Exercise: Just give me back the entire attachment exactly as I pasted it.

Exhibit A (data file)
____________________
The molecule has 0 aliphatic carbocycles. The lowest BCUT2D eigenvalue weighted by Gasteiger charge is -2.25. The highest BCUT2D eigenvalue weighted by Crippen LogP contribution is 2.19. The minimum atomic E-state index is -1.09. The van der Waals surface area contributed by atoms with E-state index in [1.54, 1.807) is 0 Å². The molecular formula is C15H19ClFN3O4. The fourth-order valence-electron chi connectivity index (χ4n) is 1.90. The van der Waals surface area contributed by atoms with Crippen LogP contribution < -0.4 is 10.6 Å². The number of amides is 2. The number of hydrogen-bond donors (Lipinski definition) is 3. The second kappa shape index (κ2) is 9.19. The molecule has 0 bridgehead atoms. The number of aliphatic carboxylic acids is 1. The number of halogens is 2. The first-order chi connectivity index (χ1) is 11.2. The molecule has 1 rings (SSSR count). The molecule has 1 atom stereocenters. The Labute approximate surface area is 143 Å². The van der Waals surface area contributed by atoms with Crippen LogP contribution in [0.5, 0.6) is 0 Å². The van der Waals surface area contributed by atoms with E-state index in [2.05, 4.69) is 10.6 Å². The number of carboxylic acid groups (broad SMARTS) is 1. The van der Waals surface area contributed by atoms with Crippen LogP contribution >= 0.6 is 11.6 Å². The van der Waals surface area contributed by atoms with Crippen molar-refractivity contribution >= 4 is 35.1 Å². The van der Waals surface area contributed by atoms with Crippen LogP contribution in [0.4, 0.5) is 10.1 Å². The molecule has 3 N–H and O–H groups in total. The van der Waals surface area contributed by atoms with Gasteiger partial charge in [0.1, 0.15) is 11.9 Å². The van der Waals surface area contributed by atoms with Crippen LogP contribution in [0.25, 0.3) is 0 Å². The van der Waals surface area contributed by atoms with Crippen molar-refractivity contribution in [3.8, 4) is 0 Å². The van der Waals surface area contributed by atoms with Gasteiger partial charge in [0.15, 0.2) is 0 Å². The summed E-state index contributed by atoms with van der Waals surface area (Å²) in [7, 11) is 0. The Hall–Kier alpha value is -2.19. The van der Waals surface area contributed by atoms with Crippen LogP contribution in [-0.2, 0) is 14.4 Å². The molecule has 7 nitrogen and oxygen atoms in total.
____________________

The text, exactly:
The molecule has 0 aliphatic carbocycles. The lowest BCUT2D eigenvalue weighted by Gasteiger charge is -2.25. The highest BCUT2D eigenvalue weighted by Crippen LogP contribution is 2.19. The minimum atomic E-state index is -1.09. The van der Waals surface area contributed by atoms with E-state index in [1.54, 1.807) is 0 Å². The molecular formula is C15H19ClFN3O4. The fourth-order valence-electron chi connectivity index (χ4n) is 1.90. The van der Waals surface area contributed by atoms with Crippen LogP contribution < -0.4 is 10.6 Å². The number of amides is 2. The number of hydrogen-bond donors (Lipinski definition) is 3. The second kappa shape index (κ2) is 9.19. The molecule has 0 bridgehead atoms. The number of aliphatic carboxylic acids is 1. The number of halogens is 2. The first-order chi connectivity index (χ1) is 11.2. The molecule has 1 rings (SSSR count). The molecule has 1 atom stereocenters. The Labute approximate surface area is 143 Å². The van der Waals surface area contributed by atoms with Crippen LogP contribution in [0.5, 0.6) is 0 Å². The van der Waals surface area contributed by atoms with E-state index in [2.05, 4.69) is 10.6 Å². The number of carboxylic acid groups (broad SMARTS) is 1. The van der Waals surface area contributed by atoms with Crippen LogP contribution >= 0.6 is 11.6 Å². The van der Waals surface area contributed by atoms with Crippen molar-refractivity contribution >= 4 is 35.1 Å². The van der Waals surface area contributed by atoms with Crippen LogP contribution in [0.4, 0.5) is 10.1 Å². The molecule has 3 N–H and O–H groups in total. The van der Waals surface area contributed by atoms with Gasteiger partial charge in [0.1, 0.15) is 11.9 Å². The van der Waals surface area contributed by atoms with Crippen LogP contribution in [0.25, 0.3) is 0 Å². The van der Waals surface area contributed by atoms with Crippen molar-refractivity contribution in [3.8, 4) is 0 Å². The van der Waals surface area contributed by atoms with Gasteiger partial charge in [0.15, 0.2) is 0 Å². The summed E-state index contributed by atoms with van der Waals surface area (Å²) in [7, 11) is 0. The Hall–Kier alpha value is -2.19. The van der Waals surface area contributed by atoms with Crippen LogP contribution in [-0.2, 0) is 14.4 Å². The molecule has 7 nitrogen and oxygen atoms in total.